Planned Social Change, Resistance to Planned Change

Sat, 08/13/2011 - 05:42 -- Umar Farooq

What is Planned Social Change

The term planned social change refers to the change in social setup; such change is already prepared, to bring positive change. For bringing planned social change positively, in any social setup or cultural trait change agent keeps different things in mind, such as: Community's social and cultural values, cultural traits, environment, human ecology, social set up and anthropological knowledge to study, custom and traditions, norms and values, folk ways and mores etc.

Planned social change can be brought in any field of institution or social life, such as health, education, food, population, drug addiction, attitude, behavior, politics and other social activities.

Change agent can play a significant role in bringing a change in some spheres of life. The first problem faced by change agents is that how to decide whether .or not some proposed changes would be beneficial for the target population. Surprisingly, this decision is not always easy to make. In certain cases, such as, where improved medical care is involved the benefits afford to the target group would seen to be unquestioned. We all feel sure that health is better than illness but even this may not always be true For instance, consider a public health innovation such as inoculation against disease Although, it would undoubtedly have a beneficial effect upon tree survival rate of a population, a reduction in the mortality rate, might be unforeseen consequences that would, in turn, produce new problems. Once, the inoculation program were begun the number of children surviving would probably increase. But if, the rate of food production could rot be proportionately increased, given the level of technology, capital and land resources possessed by the target population, then the death rate this time from starvation might rise to its previous level and perhaps even exceed it. In such a case the inoculation program would merely be changing the cause of death at least in long run. The point of this example is that even if a program of planned social change has beneficial, consequences in the short run a great deal of thought and investigation had been given to its effects over a long period of time.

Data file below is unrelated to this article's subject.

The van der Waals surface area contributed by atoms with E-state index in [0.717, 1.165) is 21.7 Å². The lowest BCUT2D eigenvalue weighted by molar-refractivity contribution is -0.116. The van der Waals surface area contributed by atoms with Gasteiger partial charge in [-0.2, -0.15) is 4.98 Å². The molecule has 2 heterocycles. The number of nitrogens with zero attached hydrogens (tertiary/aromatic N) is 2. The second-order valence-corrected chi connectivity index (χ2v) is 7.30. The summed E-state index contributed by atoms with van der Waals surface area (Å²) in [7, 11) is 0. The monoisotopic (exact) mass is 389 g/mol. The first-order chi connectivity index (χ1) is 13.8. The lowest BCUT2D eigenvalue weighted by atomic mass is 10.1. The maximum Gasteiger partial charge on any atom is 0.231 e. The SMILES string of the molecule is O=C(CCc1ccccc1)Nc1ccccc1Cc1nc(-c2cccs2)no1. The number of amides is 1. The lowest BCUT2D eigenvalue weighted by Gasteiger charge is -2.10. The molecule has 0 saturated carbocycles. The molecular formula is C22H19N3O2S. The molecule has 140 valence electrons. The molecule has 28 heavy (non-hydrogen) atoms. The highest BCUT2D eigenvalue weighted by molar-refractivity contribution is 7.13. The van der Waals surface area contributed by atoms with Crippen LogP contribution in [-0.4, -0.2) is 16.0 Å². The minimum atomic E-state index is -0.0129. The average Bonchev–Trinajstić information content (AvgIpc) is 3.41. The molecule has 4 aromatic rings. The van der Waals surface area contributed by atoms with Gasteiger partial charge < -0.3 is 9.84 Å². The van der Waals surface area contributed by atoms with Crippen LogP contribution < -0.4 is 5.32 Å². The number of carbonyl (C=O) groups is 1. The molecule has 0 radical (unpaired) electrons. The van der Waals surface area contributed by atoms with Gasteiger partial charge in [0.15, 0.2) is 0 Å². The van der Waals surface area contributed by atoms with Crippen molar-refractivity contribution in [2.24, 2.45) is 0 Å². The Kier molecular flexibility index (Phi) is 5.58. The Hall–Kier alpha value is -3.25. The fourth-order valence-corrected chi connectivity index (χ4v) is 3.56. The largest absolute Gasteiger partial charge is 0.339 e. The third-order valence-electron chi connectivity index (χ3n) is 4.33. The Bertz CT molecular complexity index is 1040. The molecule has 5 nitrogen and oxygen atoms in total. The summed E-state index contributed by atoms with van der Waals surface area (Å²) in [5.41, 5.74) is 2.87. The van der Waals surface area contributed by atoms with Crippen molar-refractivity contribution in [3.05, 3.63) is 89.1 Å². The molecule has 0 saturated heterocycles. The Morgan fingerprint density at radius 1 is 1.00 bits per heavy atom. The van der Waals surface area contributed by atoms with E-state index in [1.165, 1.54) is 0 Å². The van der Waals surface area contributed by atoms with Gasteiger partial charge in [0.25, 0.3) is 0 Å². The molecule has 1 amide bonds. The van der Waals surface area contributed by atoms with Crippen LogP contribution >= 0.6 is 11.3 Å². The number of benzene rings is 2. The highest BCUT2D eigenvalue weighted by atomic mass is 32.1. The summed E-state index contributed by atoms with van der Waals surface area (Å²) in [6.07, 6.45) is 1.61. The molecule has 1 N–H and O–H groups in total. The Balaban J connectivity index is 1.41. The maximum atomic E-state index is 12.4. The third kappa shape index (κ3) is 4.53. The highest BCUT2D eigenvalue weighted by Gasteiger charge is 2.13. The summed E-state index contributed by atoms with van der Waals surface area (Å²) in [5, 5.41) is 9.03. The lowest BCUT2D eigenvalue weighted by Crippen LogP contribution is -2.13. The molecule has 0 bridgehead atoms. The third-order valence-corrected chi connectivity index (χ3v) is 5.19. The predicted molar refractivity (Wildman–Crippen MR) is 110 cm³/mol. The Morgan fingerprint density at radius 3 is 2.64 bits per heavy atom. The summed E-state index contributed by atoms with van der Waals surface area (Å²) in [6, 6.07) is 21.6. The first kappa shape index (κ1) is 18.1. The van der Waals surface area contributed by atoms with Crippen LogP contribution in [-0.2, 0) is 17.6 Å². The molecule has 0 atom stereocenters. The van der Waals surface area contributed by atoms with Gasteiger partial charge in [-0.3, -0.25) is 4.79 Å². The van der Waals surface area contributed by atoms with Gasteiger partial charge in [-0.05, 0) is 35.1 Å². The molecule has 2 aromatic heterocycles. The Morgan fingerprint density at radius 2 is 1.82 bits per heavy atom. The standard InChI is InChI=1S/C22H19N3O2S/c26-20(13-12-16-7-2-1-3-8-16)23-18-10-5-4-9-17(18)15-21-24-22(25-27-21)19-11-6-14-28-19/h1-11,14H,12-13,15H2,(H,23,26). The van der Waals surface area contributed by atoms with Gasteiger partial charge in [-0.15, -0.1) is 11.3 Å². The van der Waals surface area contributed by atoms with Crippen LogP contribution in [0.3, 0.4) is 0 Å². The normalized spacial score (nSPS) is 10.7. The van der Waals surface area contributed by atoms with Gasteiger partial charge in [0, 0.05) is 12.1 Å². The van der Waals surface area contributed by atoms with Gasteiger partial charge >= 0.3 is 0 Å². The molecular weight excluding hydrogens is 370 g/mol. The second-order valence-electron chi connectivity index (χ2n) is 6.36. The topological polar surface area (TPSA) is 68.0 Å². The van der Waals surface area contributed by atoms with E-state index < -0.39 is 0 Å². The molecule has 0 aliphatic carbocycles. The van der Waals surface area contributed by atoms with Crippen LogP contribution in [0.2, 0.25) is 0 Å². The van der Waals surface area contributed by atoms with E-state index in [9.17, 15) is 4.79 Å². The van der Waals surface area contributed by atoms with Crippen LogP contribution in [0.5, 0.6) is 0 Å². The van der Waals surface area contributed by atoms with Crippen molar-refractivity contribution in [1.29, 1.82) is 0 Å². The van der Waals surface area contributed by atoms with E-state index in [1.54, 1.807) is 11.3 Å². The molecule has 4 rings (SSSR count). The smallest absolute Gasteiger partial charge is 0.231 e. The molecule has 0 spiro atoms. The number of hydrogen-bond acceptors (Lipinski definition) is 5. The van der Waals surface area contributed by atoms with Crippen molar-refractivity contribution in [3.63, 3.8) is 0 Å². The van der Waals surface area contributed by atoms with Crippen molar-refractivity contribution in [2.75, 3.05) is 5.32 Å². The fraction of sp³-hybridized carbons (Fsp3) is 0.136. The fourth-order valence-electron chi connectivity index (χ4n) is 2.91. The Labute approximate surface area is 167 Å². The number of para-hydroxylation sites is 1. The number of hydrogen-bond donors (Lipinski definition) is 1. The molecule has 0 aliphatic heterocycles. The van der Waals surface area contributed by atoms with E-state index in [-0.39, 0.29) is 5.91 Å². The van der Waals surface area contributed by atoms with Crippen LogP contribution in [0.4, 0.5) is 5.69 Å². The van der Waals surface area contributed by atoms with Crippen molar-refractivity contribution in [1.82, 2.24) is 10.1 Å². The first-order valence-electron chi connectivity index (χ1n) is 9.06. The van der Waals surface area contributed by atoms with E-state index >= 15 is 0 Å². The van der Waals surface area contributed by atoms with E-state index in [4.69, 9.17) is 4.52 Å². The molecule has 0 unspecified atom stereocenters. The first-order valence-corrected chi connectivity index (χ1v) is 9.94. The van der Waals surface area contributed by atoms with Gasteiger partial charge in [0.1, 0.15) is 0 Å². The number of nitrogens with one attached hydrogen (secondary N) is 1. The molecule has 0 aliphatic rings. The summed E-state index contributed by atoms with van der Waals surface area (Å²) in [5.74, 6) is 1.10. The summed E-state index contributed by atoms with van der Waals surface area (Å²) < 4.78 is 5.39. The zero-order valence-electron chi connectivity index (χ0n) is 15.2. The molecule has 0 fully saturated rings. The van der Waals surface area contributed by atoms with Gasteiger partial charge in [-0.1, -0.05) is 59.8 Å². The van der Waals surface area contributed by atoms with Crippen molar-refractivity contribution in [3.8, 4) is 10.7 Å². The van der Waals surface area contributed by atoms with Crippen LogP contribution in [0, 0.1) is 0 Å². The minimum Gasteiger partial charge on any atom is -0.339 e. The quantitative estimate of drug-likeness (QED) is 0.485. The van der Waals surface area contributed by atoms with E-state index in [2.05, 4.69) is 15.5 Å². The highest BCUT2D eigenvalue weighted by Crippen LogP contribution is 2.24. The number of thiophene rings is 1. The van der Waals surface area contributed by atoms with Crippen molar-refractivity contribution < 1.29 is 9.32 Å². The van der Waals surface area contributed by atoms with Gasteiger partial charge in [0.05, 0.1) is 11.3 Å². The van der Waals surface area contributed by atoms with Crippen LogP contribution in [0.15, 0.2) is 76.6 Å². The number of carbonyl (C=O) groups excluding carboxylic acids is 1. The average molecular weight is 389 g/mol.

A population's health can actually be harmed when foreign health car is introduced in to a culture with provision for other related customs. For instance:                        

In W. African rural community women traditionally continued to work in the fields during pregnancy. Then in an attempt to improve paralleled care, pregnant women were kept away from their work, but no substitute program of proper physical activities was introduced, the women actually suffered increased chances of all health and infant mortality rate.

Where the long-range consequences of a proposed cultural change are obviously detrimental, high chances of damages, change agents may determine that the change is not favorable to the community even if the people desire it. Accordingly, they would advise that the program be dropped.

To determine overall benefits of planned social changes: we must also understand the basic aspects of a society's culture, which will probably be influenced by such programs.

Resistance to Planned Change

It is clear that if even a target population is aware of the possible benefits and consequences of the proposed change, it is not always a simple task to get ready and convince the local people to accept an innovation or to change their behavior. Thus the local people reject the innovation, which become useless. Because of the uncertainty of acceptance and rejection, the future success or failure of a project of planned change is often difficult to ascertain. In other words, the mere physical installation of any kind of facilities is not sufficient to call the project successful. To be completely successful, the people for whom they were intended must actually use those new facilities.

The Difficulties of Instituting Planned Change

Before an attempt can be made at cultural innovation, the innovators must determine whether or not the target population is aware of the proposed planned changes benefits and consequences. In many situations where significant health problems exist, target population is not always aware of these problems. Their lack of awareness can become a major barrier to solving the problems.

For instance, Health workers face lot foe problems in convincing simply people that your illness was because of something wrong with your water's supply. Many people don't understand the nature of diseases and don't understand how can it be transmitted through an agent such as water supply.